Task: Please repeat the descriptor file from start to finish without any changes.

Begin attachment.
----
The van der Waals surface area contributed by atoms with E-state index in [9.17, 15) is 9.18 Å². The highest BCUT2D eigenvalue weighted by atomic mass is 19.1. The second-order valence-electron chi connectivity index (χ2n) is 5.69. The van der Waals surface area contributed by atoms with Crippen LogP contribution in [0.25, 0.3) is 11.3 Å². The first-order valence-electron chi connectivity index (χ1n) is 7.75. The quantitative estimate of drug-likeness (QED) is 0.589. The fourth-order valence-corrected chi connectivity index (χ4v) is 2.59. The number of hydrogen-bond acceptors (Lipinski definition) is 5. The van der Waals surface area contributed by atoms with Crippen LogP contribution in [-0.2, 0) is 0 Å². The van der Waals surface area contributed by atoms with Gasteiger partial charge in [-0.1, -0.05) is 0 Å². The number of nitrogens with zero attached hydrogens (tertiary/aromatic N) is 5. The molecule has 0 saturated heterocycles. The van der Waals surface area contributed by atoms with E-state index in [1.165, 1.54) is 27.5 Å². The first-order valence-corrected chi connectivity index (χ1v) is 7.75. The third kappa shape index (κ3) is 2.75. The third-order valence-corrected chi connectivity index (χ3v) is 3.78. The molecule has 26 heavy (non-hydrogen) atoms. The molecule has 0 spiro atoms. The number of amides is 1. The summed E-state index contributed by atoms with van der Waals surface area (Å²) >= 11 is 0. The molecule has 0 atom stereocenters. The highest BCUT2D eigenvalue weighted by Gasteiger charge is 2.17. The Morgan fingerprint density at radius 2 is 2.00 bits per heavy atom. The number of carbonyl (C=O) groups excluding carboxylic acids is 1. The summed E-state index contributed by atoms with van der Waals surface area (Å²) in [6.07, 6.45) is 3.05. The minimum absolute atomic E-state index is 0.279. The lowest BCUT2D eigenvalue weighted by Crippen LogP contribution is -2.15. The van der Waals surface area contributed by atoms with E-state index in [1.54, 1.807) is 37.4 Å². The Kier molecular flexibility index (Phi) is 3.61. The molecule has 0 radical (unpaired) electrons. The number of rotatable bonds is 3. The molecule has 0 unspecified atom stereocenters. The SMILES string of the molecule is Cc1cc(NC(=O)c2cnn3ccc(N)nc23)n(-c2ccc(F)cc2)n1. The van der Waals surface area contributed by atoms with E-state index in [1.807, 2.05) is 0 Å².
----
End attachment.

The van der Waals surface area contributed by atoms with E-state index in [9.17, 15) is 9.18 Å². The highest BCUT2D eigenvalue weighted by atomic mass is 19.1. The second-order valence-electron chi connectivity index (χ2n) is 5.69. The van der Waals surface area contributed by atoms with Crippen LogP contribution in [0.25, 0.3) is 11.3 Å². The first-order valence-electron chi connectivity index (χ1n) is 7.75. The quantitative estimate of drug-likeness (QED) is 0.589. The fourth-order valence-corrected chi connectivity index (χ4v) is 2.59. The number of hydrogen-bond acceptors (Lipinski definition) is 5. The van der Waals surface area contributed by atoms with Crippen LogP contribution in [-0.2, 0) is 0 Å². The van der Waals surface area contributed by atoms with Gasteiger partial charge in [-0.1, -0.05) is 0 Å². The number of nitrogens with zero attached hydrogens (tertiary/aromatic N) is 5. The molecule has 0 saturated heterocycles. The van der Waals surface area contributed by atoms with E-state index in [1.165, 1.54) is 27.5 Å². The first-order valence-corrected chi connectivity index (χ1v) is 7.75. The third kappa shape index (κ3) is 2.75. The third-order valence-corrected chi connectivity index (χ3v) is 3.78. The molecule has 26 heavy (non-hydrogen) atoms. The molecule has 0 spiro atoms. The number of amides is 1. The summed E-state index contributed by atoms with van der Waals surface area (Å²) >= 11 is 0. The molecule has 0 atom stereocenters. The highest BCUT2D eigenvalue weighted by Gasteiger charge is 2.17. The Morgan fingerprint density at radius 2 is 2.00 bits per heavy atom. The number of carbonyl (C=O) groups excluding carboxylic acids is 1. The summed E-state index contributed by atoms with van der Waals surface area (Å²) in [6.07, 6.45) is 3.05. The minimum absolute atomic E-state index is 0.279. The lowest BCUT2D eigenvalue weighted by Crippen LogP contribution is -2.15. The van der Waals surface area contributed by atoms with E-state index in [1.54, 1.807) is 37.4 Å². The Kier molecular flexibility index (Phi) is 3.61. The molecule has 0 radical (unpaired) electrons. The number of rotatable bonds is 3. The molecule has 0 unspecified atom stereocenters. The SMILES string of the molecule is Cc1cc(NC(=O)c2cnn3ccc(N)nc23)n(-c2ccc(F)cc2)n1. The van der Waals surface area contributed by atoms with E-state index in [1.807, 2.05) is 0 Å².